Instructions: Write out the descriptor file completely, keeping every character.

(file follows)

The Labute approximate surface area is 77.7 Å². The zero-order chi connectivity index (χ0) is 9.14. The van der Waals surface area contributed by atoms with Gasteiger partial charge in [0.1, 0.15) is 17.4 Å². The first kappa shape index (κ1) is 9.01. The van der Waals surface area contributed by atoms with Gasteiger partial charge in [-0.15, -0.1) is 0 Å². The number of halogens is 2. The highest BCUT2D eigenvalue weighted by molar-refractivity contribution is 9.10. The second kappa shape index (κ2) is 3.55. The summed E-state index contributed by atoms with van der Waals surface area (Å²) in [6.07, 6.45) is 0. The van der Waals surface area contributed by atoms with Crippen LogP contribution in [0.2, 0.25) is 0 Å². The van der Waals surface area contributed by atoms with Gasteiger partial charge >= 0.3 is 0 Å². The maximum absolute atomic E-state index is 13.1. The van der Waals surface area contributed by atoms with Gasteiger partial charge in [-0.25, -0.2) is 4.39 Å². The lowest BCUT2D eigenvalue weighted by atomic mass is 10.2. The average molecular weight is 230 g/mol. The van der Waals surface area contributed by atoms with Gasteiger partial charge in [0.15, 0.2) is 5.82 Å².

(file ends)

The Labute approximate surface area is 77.7 Å². The zero-order chi connectivity index (χ0) is 9.14. The van der Waals surface area contributed by atoms with Gasteiger partial charge in [0.1, 0.15) is 17.4 Å². The first kappa shape index (κ1) is 9.01. The van der Waals surface area contributed by atoms with Gasteiger partial charge in [-0.15, -0.1) is 0 Å². The number of halogens is 2. The highest BCUT2D eigenvalue weighted by molar-refractivity contribution is 9.10. The second kappa shape index (κ2) is 3.55. The summed E-state index contributed by atoms with van der Waals surface area (Å²) in [6.07, 6.45) is 0. The van der Waals surface area contributed by atoms with Crippen LogP contribution in [0.2, 0.25) is 0 Å². The van der Waals surface area contributed by atoms with Gasteiger partial charge >= 0.3 is 0 Å². The maximum absolute atomic E-state index is 13.1. The van der Waals surface area contributed by atoms with Gasteiger partial charge in [-0.25, -0.2) is 4.39 Å². The lowest BCUT2D eigenvalue weighted by atomic mass is 10.2. The average molecular weight is 230 g/mol. The van der Waals surface area contributed by atoms with Gasteiger partial charge in [0.15, 0.2) is 5.82 Å².